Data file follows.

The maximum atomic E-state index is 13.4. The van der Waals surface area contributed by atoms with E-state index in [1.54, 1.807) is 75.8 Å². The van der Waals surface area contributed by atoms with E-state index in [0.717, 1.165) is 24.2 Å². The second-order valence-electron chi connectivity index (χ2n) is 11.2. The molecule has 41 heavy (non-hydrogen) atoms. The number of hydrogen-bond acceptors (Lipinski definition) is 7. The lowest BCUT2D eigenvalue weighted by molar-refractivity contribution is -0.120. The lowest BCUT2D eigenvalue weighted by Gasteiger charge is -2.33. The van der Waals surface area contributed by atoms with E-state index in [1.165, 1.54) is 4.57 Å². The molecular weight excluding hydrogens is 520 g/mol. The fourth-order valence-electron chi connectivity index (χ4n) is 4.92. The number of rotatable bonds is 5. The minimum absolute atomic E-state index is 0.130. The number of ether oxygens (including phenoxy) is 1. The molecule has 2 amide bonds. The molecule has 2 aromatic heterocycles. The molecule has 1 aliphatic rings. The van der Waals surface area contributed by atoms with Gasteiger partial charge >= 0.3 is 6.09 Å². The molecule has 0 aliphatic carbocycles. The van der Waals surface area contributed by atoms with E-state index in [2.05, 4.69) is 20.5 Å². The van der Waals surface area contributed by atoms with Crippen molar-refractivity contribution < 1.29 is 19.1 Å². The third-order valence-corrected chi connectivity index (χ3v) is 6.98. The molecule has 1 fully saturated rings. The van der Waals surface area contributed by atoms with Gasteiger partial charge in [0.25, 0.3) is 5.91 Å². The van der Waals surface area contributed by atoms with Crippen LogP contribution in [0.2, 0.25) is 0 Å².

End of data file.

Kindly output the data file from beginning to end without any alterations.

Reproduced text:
The maximum atomic E-state index is 13.4. The van der Waals surface area contributed by atoms with E-state index in [1.54, 1.807) is 75.8 Å². The van der Waals surface area contributed by atoms with E-state index in [0.717, 1.165) is 24.2 Å². The second-order valence-electron chi connectivity index (χ2n) is 11.2. The molecule has 41 heavy (non-hydrogen) atoms. The number of hydrogen-bond acceptors (Lipinski definition) is 7. The lowest BCUT2D eigenvalue weighted by molar-refractivity contribution is -0.120. The lowest BCUT2D eigenvalue weighted by Gasteiger charge is -2.33. The van der Waals surface area contributed by atoms with E-state index in [1.165, 1.54) is 4.57 Å². The molecular weight excluding hydrogens is 520 g/mol. The fourth-order valence-electron chi connectivity index (χ4n) is 4.92. The number of rotatable bonds is 5. The minimum absolute atomic E-state index is 0.130. The number of ether oxygens (including phenoxy) is 1. The molecule has 2 amide bonds. The molecule has 2 aromatic heterocycles. The molecule has 1 aliphatic rings. The van der Waals surface area contributed by atoms with Gasteiger partial charge >= 0.3 is 6.09 Å². The molecule has 0 aliphatic carbocycles. The van der Waals surface area contributed by atoms with E-state index in [2.05, 4.69) is 20.5 Å². The van der Waals surface area contributed by atoms with Crippen molar-refractivity contribution < 1.29 is 19.1 Å². The third-order valence-corrected chi connectivity index (χ3v) is 6.98. The molecule has 1 fully saturated rings. The van der Waals surface area contributed by atoms with Gasteiger partial charge in [0.25, 0.3) is 5.91 Å². The van der Waals surface area contributed by atoms with Crippen LogP contribution in [0.2, 0.25) is 0 Å².